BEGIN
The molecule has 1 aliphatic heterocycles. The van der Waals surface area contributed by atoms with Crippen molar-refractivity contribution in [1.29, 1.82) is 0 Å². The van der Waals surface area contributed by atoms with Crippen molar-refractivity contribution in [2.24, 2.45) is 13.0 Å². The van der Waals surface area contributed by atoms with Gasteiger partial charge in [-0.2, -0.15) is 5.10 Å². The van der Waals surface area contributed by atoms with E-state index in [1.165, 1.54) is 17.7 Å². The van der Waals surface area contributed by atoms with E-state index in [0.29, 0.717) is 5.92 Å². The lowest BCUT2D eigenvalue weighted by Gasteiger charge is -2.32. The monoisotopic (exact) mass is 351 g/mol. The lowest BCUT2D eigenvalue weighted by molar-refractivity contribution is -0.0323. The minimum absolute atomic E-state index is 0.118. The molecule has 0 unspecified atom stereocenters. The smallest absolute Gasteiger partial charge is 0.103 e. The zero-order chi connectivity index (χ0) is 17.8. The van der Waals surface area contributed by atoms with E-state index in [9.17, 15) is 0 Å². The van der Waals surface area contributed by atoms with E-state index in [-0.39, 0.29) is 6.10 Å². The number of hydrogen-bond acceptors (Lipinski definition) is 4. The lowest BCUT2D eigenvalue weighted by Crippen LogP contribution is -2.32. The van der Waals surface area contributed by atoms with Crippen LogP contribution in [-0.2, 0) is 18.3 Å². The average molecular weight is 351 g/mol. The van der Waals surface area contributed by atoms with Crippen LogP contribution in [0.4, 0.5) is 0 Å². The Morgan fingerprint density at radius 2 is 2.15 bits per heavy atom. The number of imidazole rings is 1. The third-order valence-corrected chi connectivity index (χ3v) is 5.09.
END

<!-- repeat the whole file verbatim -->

The molecule has 1 aliphatic heterocycles. The van der Waals surface area contributed by atoms with Crippen molar-refractivity contribution in [1.29, 1.82) is 0 Å². The van der Waals surface area contributed by atoms with Crippen molar-refractivity contribution in [2.24, 2.45) is 13.0 Å². The van der Waals surface area contributed by atoms with Gasteiger partial charge in [-0.2, -0.15) is 5.10 Å². The van der Waals surface area contributed by atoms with E-state index in [1.165, 1.54) is 17.7 Å². The van der Waals surface area contributed by atoms with E-state index in [0.29, 0.717) is 5.92 Å². The lowest BCUT2D eigenvalue weighted by Gasteiger charge is -2.32. The monoisotopic (exact) mass is 351 g/mol. The lowest BCUT2D eigenvalue weighted by molar-refractivity contribution is -0.0323. The minimum absolute atomic E-state index is 0.118. The molecule has 0 unspecified atom stereocenters. The smallest absolute Gasteiger partial charge is 0.103 e. The zero-order chi connectivity index (χ0) is 17.8. The van der Waals surface area contributed by atoms with E-state index in [9.17, 15) is 0 Å². The van der Waals surface area contributed by atoms with E-state index in [-0.39, 0.29) is 6.10 Å². The number of hydrogen-bond acceptors (Lipinski definition) is 4. The lowest BCUT2D eigenvalue weighted by Crippen LogP contribution is -2.32. The van der Waals surface area contributed by atoms with Crippen LogP contribution in [-0.2, 0) is 18.3 Å². The average molecular weight is 351 g/mol. The van der Waals surface area contributed by atoms with Crippen LogP contribution in [0.4, 0.5) is 0 Å². The Morgan fingerprint density at radius 2 is 2.15 bits per heavy atom. The number of imidazole rings is 1. The third-order valence-corrected chi connectivity index (χ3v) is 5.09.